My sixth album, Rosewood Almanac, is almost complete. A session to record the string arrangements that I have written is happening in a week and a half, and the weather is getting warmer, and things are looking up all around. It probably won't come out for quite a while yet, but it's nice to be able to predict when I'll be able to put the bow on it, call it done, and begin to focus on the songwriting process for a new batch of songs. Everything in my creative process is cyclical and seasonal, and everything in it is a reaction against complacency. In the winter, sometimes, I get complacent, particularly when it is very cold. I never get much songwriting done when it is bitterly cold outside. But now the tulips have bloomed and the mourning doves are talking and there is a man mowing the lawn next door. Blair and I are talking about building a chicken coop and getting some hens to lay eggs. She has been hard at work at our vegetable garden, and everything has been planted and now it is time to wait for things to sprout, just as it is in other areas of my life. I love that feeling of promise. It's easy to be patient when you know you have tried your hardest to make something good, and when it means it's time to mentally move on to the next thing and start again, which is the most exciting part, in some ways.

I made a spring playlist, which you can listen to on Spotify here. I have one more playlist to make, for summer, and then the playlist project will be complete, I think. You can see all of the playlists here.

Favorite Albums of 2015

The Weather Station - Loyalty

Some of the best lyrics of the decade, sung by one of the best voices of the century.

The Cairo Gang - Goes Missing

Sturdy power pop with an undercurrent of desolation, like if Chris Bell had been born in the 70's.

Jamie xx - In Colour

Jamie xx takes his rightful place with Kieran Hebden, Axel Willner, Dan Snaith, Nick Zammuto and others in making electronic music that seems not only to remix but to fetishize the physical world.

Shana Cleveland and the Sandcastles - Oh Man, Cover The Ground

This album is a testament to constancy, showing how much musical material a talented songwriter can wring from inhabiting a single chordal world.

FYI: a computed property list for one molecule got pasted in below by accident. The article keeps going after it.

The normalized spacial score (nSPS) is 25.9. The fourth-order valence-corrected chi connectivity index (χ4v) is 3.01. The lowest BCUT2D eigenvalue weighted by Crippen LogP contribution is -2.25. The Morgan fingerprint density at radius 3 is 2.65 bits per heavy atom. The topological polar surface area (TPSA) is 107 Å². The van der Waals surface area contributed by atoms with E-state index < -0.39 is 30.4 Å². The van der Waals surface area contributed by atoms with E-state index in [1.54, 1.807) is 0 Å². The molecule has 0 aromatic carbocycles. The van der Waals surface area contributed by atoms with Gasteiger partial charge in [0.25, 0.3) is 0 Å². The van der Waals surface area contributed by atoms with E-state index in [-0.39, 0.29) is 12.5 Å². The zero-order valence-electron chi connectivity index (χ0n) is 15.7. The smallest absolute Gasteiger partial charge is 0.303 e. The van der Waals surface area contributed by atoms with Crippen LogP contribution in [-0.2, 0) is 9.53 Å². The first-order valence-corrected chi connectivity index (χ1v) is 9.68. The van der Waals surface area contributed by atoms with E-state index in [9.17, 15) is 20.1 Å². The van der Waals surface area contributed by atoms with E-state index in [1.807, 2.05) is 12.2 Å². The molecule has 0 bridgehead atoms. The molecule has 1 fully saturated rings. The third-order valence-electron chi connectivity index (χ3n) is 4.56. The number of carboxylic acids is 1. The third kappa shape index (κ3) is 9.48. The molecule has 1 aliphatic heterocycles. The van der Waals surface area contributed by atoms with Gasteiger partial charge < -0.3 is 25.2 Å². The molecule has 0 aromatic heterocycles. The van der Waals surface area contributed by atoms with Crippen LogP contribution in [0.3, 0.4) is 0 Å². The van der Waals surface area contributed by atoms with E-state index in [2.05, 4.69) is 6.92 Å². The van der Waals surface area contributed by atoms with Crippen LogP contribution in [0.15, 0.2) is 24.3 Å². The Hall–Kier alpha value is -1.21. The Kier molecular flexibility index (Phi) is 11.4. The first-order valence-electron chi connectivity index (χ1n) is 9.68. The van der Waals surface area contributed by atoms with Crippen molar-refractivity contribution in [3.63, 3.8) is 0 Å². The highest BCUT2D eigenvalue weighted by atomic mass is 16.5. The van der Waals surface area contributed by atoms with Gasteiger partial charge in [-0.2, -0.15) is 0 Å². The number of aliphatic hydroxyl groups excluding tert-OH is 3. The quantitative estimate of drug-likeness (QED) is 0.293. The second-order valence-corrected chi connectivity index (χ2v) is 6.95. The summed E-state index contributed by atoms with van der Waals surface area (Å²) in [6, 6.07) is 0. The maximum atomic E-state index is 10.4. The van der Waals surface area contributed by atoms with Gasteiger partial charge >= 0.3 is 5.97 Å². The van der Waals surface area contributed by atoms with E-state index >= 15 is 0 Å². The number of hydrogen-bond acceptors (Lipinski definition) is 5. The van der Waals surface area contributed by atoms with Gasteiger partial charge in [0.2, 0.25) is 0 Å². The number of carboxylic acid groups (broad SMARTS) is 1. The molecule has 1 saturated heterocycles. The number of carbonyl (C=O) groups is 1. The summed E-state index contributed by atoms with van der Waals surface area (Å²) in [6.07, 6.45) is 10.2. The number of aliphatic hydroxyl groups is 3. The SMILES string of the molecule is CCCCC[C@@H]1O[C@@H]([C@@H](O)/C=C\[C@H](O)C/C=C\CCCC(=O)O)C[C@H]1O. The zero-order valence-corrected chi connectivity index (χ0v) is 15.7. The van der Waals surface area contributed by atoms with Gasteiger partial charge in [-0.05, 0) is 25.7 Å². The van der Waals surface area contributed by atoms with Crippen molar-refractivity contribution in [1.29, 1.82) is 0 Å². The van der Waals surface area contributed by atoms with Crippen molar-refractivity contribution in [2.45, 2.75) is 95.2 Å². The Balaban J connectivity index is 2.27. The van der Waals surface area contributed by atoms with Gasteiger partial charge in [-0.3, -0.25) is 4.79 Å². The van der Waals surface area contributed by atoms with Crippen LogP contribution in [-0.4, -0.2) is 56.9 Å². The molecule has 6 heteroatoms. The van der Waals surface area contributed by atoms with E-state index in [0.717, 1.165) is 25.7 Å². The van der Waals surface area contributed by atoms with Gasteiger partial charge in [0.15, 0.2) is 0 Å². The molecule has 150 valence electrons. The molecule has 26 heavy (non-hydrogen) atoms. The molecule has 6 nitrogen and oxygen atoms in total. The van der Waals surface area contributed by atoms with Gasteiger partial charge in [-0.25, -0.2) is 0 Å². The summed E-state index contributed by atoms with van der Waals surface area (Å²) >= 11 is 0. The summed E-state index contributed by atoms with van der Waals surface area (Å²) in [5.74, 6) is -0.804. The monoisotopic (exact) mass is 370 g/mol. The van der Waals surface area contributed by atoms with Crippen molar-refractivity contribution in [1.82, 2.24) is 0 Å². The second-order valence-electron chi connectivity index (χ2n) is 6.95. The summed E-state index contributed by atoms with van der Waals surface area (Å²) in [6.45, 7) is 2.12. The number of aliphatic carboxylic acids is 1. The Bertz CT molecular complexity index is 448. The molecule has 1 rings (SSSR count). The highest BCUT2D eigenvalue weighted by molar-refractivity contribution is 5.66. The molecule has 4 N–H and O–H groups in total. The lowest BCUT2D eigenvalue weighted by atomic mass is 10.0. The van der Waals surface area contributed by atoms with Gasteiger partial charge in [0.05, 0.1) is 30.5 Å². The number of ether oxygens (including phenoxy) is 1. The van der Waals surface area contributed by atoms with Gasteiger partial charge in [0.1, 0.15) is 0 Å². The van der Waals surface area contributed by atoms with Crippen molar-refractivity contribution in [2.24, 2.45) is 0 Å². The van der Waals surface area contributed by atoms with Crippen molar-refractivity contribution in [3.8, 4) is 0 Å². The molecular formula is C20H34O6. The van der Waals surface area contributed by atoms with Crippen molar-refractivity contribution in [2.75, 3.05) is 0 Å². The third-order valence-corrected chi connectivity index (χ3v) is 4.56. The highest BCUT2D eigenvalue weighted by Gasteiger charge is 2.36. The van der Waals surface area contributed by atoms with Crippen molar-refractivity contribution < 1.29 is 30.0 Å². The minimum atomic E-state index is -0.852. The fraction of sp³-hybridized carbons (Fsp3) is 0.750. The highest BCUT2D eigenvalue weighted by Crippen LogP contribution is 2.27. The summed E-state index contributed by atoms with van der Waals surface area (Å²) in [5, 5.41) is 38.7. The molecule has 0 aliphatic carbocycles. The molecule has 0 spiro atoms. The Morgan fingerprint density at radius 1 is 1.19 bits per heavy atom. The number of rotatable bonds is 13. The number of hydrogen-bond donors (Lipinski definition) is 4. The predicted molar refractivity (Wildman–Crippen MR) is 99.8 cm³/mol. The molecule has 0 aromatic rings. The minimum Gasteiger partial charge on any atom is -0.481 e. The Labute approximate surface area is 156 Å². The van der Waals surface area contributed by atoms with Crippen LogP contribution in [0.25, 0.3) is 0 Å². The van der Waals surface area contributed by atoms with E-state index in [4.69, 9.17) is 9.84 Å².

Joanna Newsom - Divers

Dense, generous, expansive, and able to be defined only in relation to herself. My favorite of her albums.

Jim O'Rourke - Simple Songs

O'Rourke is back with a casually awe-inspiring album  that stacks up favorably against his other Drag City releases, all of which are brilliant in individual and self-contained ways that defy explanation.

Steve Hauschildt - Where All Is Fled

Perhaps the best ambient album of the year. Put it on and let it drift through your subconscious.

Olivia Chaney - The Longest River

More earnest and dexterous truthtelling from this English songwriter, following up on and in some cases reiterating the promise of her earlier releases.

Julia Holter - Have You In My Wilderness

What once might have struck me as artifice on previous albums has turned into something incredibly moving. Brilliantly austere and detached.

Joan Shelley - Over and Even

Beautiful, bucolic, and unadorned songwriting, singing and playing here from Shelley, with lovely and restrained accompaniment from Nathan Salsburg, one of America's best living acoustic guitarists.

Floating Points - Elaenia

Like Jamie xx, Floating Points is fusing genres to incredibly naturalistic effect here.

Wilder Maker - Everyday Crimes Against Objects of Desire, Vols 2 and 3

Gabe Birnbaum and his band redefine Americana as a genre, making it more expressive and subtle in the process. Volume 2 is as neat and tidy as Volume 3 is refracted and broken, reminding me of the transition Big Star made from #1 Record and Radio City into Third.

Kendrick Lamar - To Pimp A Butterfly

I know, I know--another token inclusion of Kendrick Lamar on a white boy's best of list--it is what it is. This album is remarkable and transcends genre, which is why I, as an extremely casual hip hop listener almost entirely unversed in the idiom, got sucked into Lamar's turbulent, conflicted narrative. The ambiguity and sense of dread is what gives this music its power over me.

Tigue - Peaks

This is a classically trained percussion trio that upends any expectations one might have about what a record by a classically trained percussion trio might sound like. Polyrhythms upon polyrhythms--so tasty.

Tame Impala - Currents

OK, so I've listened to this album to death and perhaps it doesn't sound quite so innovative to me as it once did. But it's still got some pretty great songs on it, and listen to those drums! Holy cow, how did he do that?

Aphex Twin - Computer Controlled Instruments PT2 EP

I've always loved when Richard D. James uses a palette of organic timbres rather than synthetic ones. This "EP" presents the best of both worlds--the ideas are executed with robotic precision precisely because they are not being played by humans, but they retain the humanity of physical instruments moving sound waves in real air.

Spencer Radcliffe - Looking In

I know literally nothing about this guy, and I haven't read up on him yet, but his album reminds me of the smell of friends' basements in high school. That's enough for me. The songs are impeccably constructed, too, which doesn't hurt.

Martin Crane - Physical Therapy

Martin is nothing if not omnivorous. As much as any other album this year, Physical Therapy is filled with ideas from unexpected places. Don't sleep on this one.

EDIT 12/7: Things I have neglected to list here just because I forgot: This Is The Kit, Zachary Cale, Rozi Plain, Natalie Prass, Meg Baird, Jesse Berlin, Yo La Tengo. There will be more, probably.